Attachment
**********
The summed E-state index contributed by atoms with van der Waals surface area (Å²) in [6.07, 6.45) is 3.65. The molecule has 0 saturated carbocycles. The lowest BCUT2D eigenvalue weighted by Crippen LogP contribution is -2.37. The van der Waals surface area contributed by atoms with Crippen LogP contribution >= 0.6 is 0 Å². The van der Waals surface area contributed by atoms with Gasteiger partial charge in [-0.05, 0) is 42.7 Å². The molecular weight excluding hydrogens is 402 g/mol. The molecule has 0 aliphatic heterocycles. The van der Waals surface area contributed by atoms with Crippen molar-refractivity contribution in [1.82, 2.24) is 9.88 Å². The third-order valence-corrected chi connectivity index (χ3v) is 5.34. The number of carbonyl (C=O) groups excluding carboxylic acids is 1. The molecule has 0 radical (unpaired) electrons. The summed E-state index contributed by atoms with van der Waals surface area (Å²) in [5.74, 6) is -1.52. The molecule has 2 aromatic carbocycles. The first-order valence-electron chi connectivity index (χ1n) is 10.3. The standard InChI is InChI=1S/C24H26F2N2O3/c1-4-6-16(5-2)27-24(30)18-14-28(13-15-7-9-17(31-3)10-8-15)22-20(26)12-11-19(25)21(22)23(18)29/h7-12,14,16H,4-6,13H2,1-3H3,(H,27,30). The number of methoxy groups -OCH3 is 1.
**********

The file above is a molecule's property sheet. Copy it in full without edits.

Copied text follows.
The summed E-state index contributed by atoms with van der Waals surface area (Å²) in [6.07, 6.45) is 3.65. The molecule has 0 saturated carbocycles. The lowest BCUT2D eigenvalue weighted by Crippen LogP contribution is -2.37. The van der Waals surface area contributed by atoms with Crippen LogP contribution >= 0.6 is 0 Å². The van der Waals surface area contributed by atoms with Gasteiger partial charge in [-0.05, 0) is 42.7 Å². The molecular weight excluding hydrogens is 402 g/mol. The molecule has 0 aliphatic heterocycles. The van der Waals surface area contributed by atoms with Crippen molar-refractivity contribution in [1.82, 2.24) is 9.88 Å². The third-order valence-corrected chi connectivity index (χ3v) is 5.34. The number of carbonyl (C=O) groups excluding carboxylic acids is 1. The molecule has 0 radical (unpaired) electrons. The summed E-state index contributed by atoms with van der Waals surface area (Å²) in [5.74, 6) is -1.52. The molecule has 2 aromatic carbocycles. The first-order valence-electron chi connectivity index (χ1n) is 10.3. The standard InChI is InChI=1S/C24H26F2N2O3/c1-4-6-16(5-2)27-24(30)18-14-28(13-15-7-9-17(31-3)10-8-15)22-20(26)12-11-19(25)21(22)23(18)29/h7-12,14,16H,4-6,13H2,1-3H3,(H,27,30). The number of methoxy groups -OCH3 is 1.